According to Wikipedia, CRM is an approach to managing a company's interaction with current and potential customers. For most CRM systems, it typically means acquire potential customers (lead), figure out good candidates (opportunity), actively follow up with them and hopefully work out a business (deal). After that one would also try to keep a long term relationship with them (contact).
However, one must remember that, the CRM is a tool, eventually. And it's the tool that serves you, not the opposite. If the CRM has some features that you don't need, then no need to panic, it's totally fine to leave them there. A lot of times people are overwhelmed and panicked when they start using a CRM and find tons of features there, that's just unnecessary, simply forgot about them if you think you are never going to use them. You would use them when you need them.
Also, one should remember the CRM, despite its name implication, is not restricted to serve 'customers'. The core of CRM is a tool to reduce the pain when handling people related work. So you could actually use it for team collaboration, keep track with your handful of ever lasting customers, and even for your own task management. Working with yourself is often a special kind of people management.
Some people may get used to using pen and paper to take notes, and that's totally fine as well, as far as it works. In fact pen and paper are still most intuitive and efficient way to for note taking in some scenarios.
However, you might try out the new tools when you start feeling that your existing tool set are inadequate, e.g. your notes are easy to get lost, or searching the notes becomes a bigger pain as time goes on.
Some CRMs are as simple as a phone book tool, and some are as complicated as high school mathematics. Naturally, the features of a tool is directly related to the its complexity.
Ideally, one should try to find a tool that is just enough for your use cases, not more and not less. So the core of the problem is, what exactly do you expect from the CRM:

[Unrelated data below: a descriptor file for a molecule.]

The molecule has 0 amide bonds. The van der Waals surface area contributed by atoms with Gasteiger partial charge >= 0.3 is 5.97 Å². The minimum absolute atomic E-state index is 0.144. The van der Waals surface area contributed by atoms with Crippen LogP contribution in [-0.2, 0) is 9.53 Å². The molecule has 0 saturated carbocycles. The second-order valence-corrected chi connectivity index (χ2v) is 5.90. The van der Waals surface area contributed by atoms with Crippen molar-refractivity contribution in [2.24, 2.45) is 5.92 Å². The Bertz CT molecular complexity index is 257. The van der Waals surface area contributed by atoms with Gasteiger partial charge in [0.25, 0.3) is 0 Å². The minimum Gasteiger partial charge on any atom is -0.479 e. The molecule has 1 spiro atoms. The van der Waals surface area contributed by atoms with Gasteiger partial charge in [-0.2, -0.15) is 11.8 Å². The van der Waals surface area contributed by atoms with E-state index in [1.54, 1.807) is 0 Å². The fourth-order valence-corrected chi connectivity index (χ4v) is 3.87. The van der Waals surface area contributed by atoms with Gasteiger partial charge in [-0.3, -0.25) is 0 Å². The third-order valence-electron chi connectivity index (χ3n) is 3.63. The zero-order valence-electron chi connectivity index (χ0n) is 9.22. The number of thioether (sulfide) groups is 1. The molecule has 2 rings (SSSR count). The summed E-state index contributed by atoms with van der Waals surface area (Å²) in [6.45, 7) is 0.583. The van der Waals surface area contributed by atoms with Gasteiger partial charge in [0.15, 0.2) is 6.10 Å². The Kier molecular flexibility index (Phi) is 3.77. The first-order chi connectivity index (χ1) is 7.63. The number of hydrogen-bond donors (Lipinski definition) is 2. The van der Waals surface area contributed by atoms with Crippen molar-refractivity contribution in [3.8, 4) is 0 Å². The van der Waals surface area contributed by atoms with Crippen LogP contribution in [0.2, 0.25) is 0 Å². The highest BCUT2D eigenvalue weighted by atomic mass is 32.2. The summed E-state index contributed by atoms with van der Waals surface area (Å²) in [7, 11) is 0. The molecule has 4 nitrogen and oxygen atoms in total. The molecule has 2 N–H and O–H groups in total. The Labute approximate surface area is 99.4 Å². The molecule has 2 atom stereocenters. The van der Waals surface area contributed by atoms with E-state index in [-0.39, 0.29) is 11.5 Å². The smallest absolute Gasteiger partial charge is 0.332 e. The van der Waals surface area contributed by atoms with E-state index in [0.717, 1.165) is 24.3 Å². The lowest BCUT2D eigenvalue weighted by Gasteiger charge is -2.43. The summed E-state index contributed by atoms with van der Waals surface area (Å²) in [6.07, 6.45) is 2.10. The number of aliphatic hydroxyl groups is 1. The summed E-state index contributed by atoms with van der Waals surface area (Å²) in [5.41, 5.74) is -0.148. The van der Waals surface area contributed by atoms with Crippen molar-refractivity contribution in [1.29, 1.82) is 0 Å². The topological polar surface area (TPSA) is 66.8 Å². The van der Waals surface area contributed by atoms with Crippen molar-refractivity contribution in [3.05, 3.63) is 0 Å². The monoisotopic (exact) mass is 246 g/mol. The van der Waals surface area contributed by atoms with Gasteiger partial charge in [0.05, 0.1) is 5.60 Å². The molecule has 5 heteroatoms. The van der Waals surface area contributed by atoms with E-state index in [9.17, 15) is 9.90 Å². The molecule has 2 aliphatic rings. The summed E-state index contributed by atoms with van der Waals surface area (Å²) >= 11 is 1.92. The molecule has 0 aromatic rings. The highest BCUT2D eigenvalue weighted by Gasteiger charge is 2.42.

1. do you expect a bunch of reports for administration meetings?
2. do you need the CRM to track down the invoices?
3. do you need the CRM to track down the customer events for prompt response?
4. or you only need a CRM to keep you sane among the enormous communications?
Some enterprise CRM, like Sales Force definitely provide all those features, and much much more, but it's complicated, expensive and need a long learning curve. There are even hundreds of all kinds of tutorials up that.
Some CRM, are as simple as a phone book with additional attributes. But it's also good enough if that's all you need eventually.
There are literally hundreds of CRM products outside. Naturally, there are a bunch of CRM fall into the middle approach, such as Simple Mobile CRM (Mobile CRM).
Simple Mobile CRM briefly integrates basic management for opportunity, note, to-do, teamwork and transcribed call.
The most distinctive feature is that the notes can be shared between Mobile CRM app and Gmail, just install Simple Gmail Notes on Gmail desktop, then the notes can be synchronized with each other.
With the transcribed call, this app allows you to hear the conversation recording and read the corresponding text transcription. They are all automatically generated. In this way, you will not miss any customer details that are mentioned in the calls.